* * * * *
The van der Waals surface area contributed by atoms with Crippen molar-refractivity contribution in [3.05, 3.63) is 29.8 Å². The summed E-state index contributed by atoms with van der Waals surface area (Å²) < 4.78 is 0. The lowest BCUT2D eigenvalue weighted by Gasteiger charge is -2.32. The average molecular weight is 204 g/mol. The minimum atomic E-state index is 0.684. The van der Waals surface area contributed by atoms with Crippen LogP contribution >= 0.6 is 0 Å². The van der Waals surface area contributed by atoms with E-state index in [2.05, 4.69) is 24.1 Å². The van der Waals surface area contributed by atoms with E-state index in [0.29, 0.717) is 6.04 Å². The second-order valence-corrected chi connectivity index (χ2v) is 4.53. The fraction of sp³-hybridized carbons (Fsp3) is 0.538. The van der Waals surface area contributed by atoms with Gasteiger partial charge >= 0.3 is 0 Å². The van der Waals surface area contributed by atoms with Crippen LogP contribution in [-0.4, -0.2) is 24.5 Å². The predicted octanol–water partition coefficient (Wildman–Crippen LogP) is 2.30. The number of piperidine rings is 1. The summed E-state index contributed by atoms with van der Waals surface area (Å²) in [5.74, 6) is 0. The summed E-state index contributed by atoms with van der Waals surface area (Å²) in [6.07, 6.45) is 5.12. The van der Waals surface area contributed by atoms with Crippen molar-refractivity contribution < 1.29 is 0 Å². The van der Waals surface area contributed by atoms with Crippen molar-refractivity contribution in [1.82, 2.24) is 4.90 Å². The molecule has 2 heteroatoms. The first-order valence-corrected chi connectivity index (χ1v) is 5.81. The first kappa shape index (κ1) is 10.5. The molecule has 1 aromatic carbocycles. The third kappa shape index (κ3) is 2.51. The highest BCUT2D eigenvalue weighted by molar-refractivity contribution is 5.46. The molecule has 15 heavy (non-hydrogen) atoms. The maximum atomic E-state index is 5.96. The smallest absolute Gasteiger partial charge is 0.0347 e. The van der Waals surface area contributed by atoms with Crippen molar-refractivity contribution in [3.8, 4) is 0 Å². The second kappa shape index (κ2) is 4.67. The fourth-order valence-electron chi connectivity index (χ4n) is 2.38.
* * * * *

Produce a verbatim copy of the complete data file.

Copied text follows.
The van der Waals surface area contributed by atoms with Crippen molar-refractivity contribution in [3.05, 3.63) is 29.8 Å². The summed E-state index contributed by atoms with van der Waals surface area (Å²) < 4.78 is 0. The lowest BCUT2D eigenvalue weighted by Gasteiger charge is -2.32. The average molecular weight is 204 g/mol. The minimum atomic E-state index is 0.684. The van der Waals surface area contributed by atoms with Crippen LogP contribution >= 0.6 is 0 Å². The van der Waals surface area contributed by atoms with E-state index in [2.05, 4.69) is 24.1 Å². The van der Waals surface area contributed by atoms with E-state index in [0.29, 0.717) is 6.04 Å². The second-order valence-corrected chi connectivity index (χ2v) is 4.53. The fraction of sp³-hybridized carbons (Fsp3) is 0.538. The van der Waals surface area contributed by atoms with Gasteiger partial charge >= 0.3 is 0 Å². The van der Waals surface area contributed by atoms with Crippen LogP contribution in [-0.4, -0.2) is 24.5 Å². The predicted octanol–water partition coefficient (Wildman–Crippen LogP) is 2.30. The number of piperidine rings is 1. The summed E-state index contributed by atoms with van der Waals surface area (Å²) in [5.74, 6) is 0. The summed E-state index contributed by atoms with van der Waals surface area (Å²) in [6.07, 6.45) is 5.12. The van der Waals surface area contributed by atoms with Crippen molar-refractivity contribution < 1.29 is 0 Å². The van der Waals surface area contributed by atoms with Crippen molar-refractivity contribution in [1.82, 2.24) is 4.90 Å². The molecule has 2 heteroatoms. The first-order valence-corrected chi connectivity index (χ1v) is 5.81. The first kappa shape index (κ1) is 10.5. The molecule has 1 aromatic carbocycles. The third kappa shape index (κ3) is 2.51. The highest BCUT2D eigenvalue weighted by molar-refractivity contribution is 5.46. The molecule has 15 heavy (non-hydrogen) atoms. The maximum atomic E-state index is 5.96. The smallest absolute Gasteiger partial charge is 0.0347 e. The van der Waals surface area contributed by atoms with Crippen molar-refractivity contribution in [3.8, 4) is 0 Å². The second kappa shape index (κ2) is 4.67. The fourth-order valence-electron chi connectivity index (χ4n) is 2.38.